- Relational Autonomy, Personhood, and African Traditions
The commonplace view of autonomy involves the ability of individuals to be self-governing and self-legislating, and to make freely and reflectively deliberate choices and decisions. This idea of autonomy — that persons are metaphysically free, that is, that they have free will and may use reason to choose how they shall act — is considered to be a defining feature of a responsible person. There is a commonplace view that autonomy (freedom of will and choice) is intrinsically good such that overriding it cannot be justified.1 This intrinsic value implies a negative sense of autonomy, which involves non-interference with one’s free choices, as opposed to a positive sense, which involves helping or enabling one to make ‘good’ free choices.2 One feature of communalism in African traditions is its normative conception of person-hood, which indicates how a community, based on its values, obligations, and social recognition, may shape an individual’s identity and choices. Some have argued that this communal view of personhood is inconsistent with or vitiates autonomy because the community strongly determines the choices that individuals make, and in some cases it imposes its will on individuals such that they are prevented from freely making their own choices.
I argue that the conception of personhood and the relations between community and individuals in African traditions are not inconsistent with the idea of autonomy. Such inconsistency exists only if we assume falsely that autonomy must be construed negatively and in an extreme individualistic metaphysical sense of the free will of an isolated and non-relational individual. I argue that the idea of personhood in African traditions implies a relational and positive sense of autonomy, which involves the community helping or guiding one to use one’s ability and knowledge of one’s social relations and circumstance to choose freely the requisite goods for achieving one’s life plan. In contrast, a negative sense of autonomy involves simply leaving one alone to make free choices and not to interfere with one’s ability to make free choices. The idea of ‘relational autonomy’ is understood in philosophical literature as an alternative conception of what it means for one to be a free and self-governing person, in that such a person is socially constituted and embedded in a social environment, culture, or tradition that indicates value commitments, social obligations, interpersonal relationships, and mutual dependencies.3 The African view of relational autonomy is defined and bolstered by communal realities, relationships, values, interests, obligations, and modes of meaning. These social relationships and obligations not [End Page 1005] only shape individuals’ rational options, choices, and decisions but also give meaning to the notion of a free choice.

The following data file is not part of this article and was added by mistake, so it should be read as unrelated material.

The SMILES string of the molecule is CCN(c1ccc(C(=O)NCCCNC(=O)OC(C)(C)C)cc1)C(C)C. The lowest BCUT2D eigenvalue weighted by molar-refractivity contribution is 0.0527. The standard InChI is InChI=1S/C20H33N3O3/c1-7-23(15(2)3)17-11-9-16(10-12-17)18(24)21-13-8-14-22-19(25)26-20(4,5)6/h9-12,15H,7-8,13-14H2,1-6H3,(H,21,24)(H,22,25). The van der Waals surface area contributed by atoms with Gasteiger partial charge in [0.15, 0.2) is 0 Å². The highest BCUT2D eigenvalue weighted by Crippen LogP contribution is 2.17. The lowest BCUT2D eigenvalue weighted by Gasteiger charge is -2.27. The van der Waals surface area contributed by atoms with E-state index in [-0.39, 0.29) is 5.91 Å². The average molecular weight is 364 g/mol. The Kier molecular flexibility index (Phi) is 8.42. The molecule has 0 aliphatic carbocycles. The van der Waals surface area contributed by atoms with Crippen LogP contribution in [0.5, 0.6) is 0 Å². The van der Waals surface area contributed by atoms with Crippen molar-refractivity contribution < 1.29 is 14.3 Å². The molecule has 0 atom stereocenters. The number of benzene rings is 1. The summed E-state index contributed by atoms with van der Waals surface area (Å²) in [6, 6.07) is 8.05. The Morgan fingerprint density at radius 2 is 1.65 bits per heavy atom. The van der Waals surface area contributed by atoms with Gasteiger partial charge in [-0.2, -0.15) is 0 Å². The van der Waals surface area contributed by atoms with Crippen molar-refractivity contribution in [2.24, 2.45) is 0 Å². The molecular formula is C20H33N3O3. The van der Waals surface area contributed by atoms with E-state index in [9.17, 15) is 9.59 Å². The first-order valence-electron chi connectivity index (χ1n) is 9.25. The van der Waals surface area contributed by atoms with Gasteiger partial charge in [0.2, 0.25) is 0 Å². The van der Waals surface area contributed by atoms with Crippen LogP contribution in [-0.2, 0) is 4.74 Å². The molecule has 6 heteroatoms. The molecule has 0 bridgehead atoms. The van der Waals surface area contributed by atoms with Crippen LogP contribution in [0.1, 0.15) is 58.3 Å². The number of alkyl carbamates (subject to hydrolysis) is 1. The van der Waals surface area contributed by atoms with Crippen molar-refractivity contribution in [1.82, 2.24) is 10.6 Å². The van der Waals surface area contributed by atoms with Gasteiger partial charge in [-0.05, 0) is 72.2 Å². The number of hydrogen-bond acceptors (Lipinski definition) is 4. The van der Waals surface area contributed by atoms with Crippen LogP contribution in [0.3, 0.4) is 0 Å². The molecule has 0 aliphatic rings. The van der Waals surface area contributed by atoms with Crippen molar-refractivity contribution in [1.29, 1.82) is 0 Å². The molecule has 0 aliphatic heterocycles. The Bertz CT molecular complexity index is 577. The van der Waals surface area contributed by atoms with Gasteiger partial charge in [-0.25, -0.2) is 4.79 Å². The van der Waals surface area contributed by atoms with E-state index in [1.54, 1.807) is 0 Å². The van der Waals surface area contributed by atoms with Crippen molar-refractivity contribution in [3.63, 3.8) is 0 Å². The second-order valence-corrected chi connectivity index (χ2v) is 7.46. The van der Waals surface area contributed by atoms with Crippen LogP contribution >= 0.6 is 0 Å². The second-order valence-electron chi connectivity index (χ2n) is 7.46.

I analyze communalism in African traditions as the social and value systems that give meaning to, circumscribe, bolster, and provide the contents of and the context or support for normative personhood and relational and positive autonomy. I make references to some African traditions to illustrate how this view of personhood and autonomy indicates a dominant theme in African cultures, but without suggesting that all African cultures have exactly the same view or that they hold this view in the same way, extent, or degree. Many of the authors quoted in this essay who have written on African philosophy use the terms ‘African culture,’ ‘African tradition,’ ‘African view,’ or ‘traditional African society.’ Thus, it has become commonplace in African philosophical circles that when the prefix ‘African’ is used in the literature on African philosophy, it does not imply that Africa is a monolith or that its traditions are static. There is a recognition that some traditions have changed or are changing. The use of ‘African tradition’ usually indicates a generalizing theoretical abstraction about some enduring and dominant themes or ideas that have similarities in many African traditions. It is also used in contrast with ‘Western’ traditions, and to respond to Western critiques of Africa as a group. Similarly, the prefix ‘Western,’ which is replete in the literature, does not suggest a monolith but a reference to some dominant themes or similar ideas in Western thought.
Personhood and Communalism in African Traditions
In this section...